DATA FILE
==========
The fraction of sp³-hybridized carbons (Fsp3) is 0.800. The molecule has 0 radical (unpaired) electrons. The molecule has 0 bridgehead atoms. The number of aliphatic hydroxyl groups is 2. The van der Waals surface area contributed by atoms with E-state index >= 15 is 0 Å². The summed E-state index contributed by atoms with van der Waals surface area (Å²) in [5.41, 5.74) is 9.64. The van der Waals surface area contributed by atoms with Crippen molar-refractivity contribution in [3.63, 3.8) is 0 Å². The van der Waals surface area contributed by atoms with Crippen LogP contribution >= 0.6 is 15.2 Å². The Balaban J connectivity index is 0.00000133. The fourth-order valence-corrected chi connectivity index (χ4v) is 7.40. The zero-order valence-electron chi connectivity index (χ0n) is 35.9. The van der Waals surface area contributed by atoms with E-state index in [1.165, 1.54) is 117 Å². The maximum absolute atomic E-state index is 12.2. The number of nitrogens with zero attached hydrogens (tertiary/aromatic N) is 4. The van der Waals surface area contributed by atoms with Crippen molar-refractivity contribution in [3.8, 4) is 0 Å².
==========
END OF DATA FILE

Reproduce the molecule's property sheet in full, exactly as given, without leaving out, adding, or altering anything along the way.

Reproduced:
The fraction of sp³-hybridized carbons (Fsp3) is 0.800. The molecule has 0 radical (unpaired) electrons. The molecule has 0 bridgehead atoms. The number of aliphatic hydroxyl groups is 2. The van der Waals surface area contributed by atoms with E-state index >= 15 is 0 Å². The summed E-state index contributed by atoms with van der Waals surface area (Å²) in [5.41, 5.74) is 9.64. The van der Waals surface area contributed by atoms with Crippen molar-refractivity contribution in [3.63, 3.8) is 0 Å². The van der Waals surface area contributed by atoms with Crippen LogP contribution >= 0.6 is 15.2 Å². The Balaban J connectivity index is 0.00000133. The fourth-order valence-corrected chi connectivity index (χ4v) is 7.40. The zero-order valence-electron chi connectivity index (χ0n) is 35.9. The van der Waals surface area contributed by atoms with E-state index in [1.165, 1.54) is 117 Å². The maximum absolute atomic E-state index is 12.2. The number of nitrogens with zero attached hydrogens (tertiary/aromatic N) is 4. The van der Waals surface area contributed by atoms with Crippen molar-refractivity contribution in [3.8, 4) is 0 Å².